The past few weeks have been busy with announcements involving intelligent switches. Cisco and Brocade each made prominent partnerships announcements validating their bids to move "more intelligence into the network." Meanwhile, HP has moved intelligence into the network with its Continuous Access Storage Appliance, or CASA, and FalconStor continues to improve its IPStor product. The question net executives should ask is how much and what types of intelligence make sense in the network and what type of platform should provide these services.
In early May, Cisco announced extended partnerships with EMC and Veritas to develop storage applications that will be hosted on Cisco's Multilayer DataCenter Switch platform. Cisco inherited MDS from its acquisition of Andiamo.
Similarly, Brocade detailed partnership agreements in March with EMC and in May with Veritas to develop network-based storage applications based on its Silkworm Fabric Application Platform, the intelligent switch Brocade obtained through purchase of Rhapsody.
Earlier this year, HP introduced its rebranded CASA switch, borne out of its purchase of StorageApps, provider of network-based services that are very much like FalconStor's IPStor platform. Both CASA and IPStor currently place appliances in the data path, rather than in souped-up switches but both vendors plan to port their storage services to the switch platforms as well.
So what types of services belong in the network on this variety of platform? At the highest level, it makes sense to place any and all capabilities that will benefit from centralized management within the network rather than on each server or each storage platform.
One common service that benefits from being in the network is volume management. Granted, there are many levels of volume management that can reside within a storage-area network (SAN). For example, currently both the IPStor and CASA appliances provide heterogeneous data replication services such as block-level data migration, synchronous and asynchronous mirroring and snap copies of data. IPStor also supports a broad range of other volume management services such as capacity on-demand when volumes become full. As well, both Veritas and EMC are working with the switch vendors to implement full volume management capabilities based on their current volume management software suites.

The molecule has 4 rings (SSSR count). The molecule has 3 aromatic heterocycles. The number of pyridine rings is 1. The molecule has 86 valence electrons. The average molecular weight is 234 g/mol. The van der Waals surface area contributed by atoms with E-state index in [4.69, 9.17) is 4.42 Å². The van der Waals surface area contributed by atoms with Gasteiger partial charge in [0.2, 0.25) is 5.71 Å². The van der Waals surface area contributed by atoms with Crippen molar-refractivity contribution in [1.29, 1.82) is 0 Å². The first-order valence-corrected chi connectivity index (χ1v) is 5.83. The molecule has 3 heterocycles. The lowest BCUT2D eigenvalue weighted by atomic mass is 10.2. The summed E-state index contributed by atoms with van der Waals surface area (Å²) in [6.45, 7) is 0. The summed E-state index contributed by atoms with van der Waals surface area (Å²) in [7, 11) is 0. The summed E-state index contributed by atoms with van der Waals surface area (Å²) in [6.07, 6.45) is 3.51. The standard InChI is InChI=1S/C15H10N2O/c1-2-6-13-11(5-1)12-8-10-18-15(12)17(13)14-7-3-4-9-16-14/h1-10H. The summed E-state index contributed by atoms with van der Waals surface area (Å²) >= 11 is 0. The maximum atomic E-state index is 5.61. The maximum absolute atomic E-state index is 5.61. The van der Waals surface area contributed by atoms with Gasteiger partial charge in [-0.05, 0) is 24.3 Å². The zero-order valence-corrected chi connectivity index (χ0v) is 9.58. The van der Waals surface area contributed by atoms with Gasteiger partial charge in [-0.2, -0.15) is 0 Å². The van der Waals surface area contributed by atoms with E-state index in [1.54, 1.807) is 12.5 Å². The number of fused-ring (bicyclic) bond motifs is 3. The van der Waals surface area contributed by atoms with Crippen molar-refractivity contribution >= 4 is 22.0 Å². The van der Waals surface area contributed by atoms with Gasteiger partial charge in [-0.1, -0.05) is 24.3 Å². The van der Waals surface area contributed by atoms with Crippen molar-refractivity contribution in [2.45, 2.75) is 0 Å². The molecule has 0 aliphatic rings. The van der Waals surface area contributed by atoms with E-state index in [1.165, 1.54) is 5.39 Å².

Another service that benefits from being network-based is data path management. These services include automatic path failover, load balancing, data path optimization and performance management, to name a few. Moving these services into the network allows customers to manage their SAN from a central location based on predefined policies.
The third service that must be placed in the network are security services. Today, most storage networks are hard-wired to enforce security. This puts an added strain on administrators managing the storage network as all connections become static. Placing security services within the network allows for dynamic reallocation of the network to meet business requirements.
While there will be more services that migrate into the storage network, these are the primary ones customers will see over the next year and a half. The question remains, however, which platform should a customer use: intelligent switches or appliances? To this I must respond with a question (of course): What are the performance requirements and how much are you willing to pay for the service and how long do you want to wait for the service?
An appliance is nothing more than a modified computing platform. This makes it a very easy and attractive method for bringing products to market quickly. However, because it's a fairly general platform, more often than not, performance through the system is not optimized. Today, customers can purchase the CASA from HP or IPStor from FalconStor and get network-based services that can ease the overall management of their storage networks.
If the business requires very high performance, switch-based storage services will provide the network-based management capabilities in a high performance environment. This combination provides great value to customers. Therefore, customers should be prepared to pay for the added value.
Network-based services will continue to evolve, easing the management complexity customers are struggling with today. Over the next 18 months, customers can expect these services to tie into policy-based management platforms that simplify management and bring consistently high service levels to their business.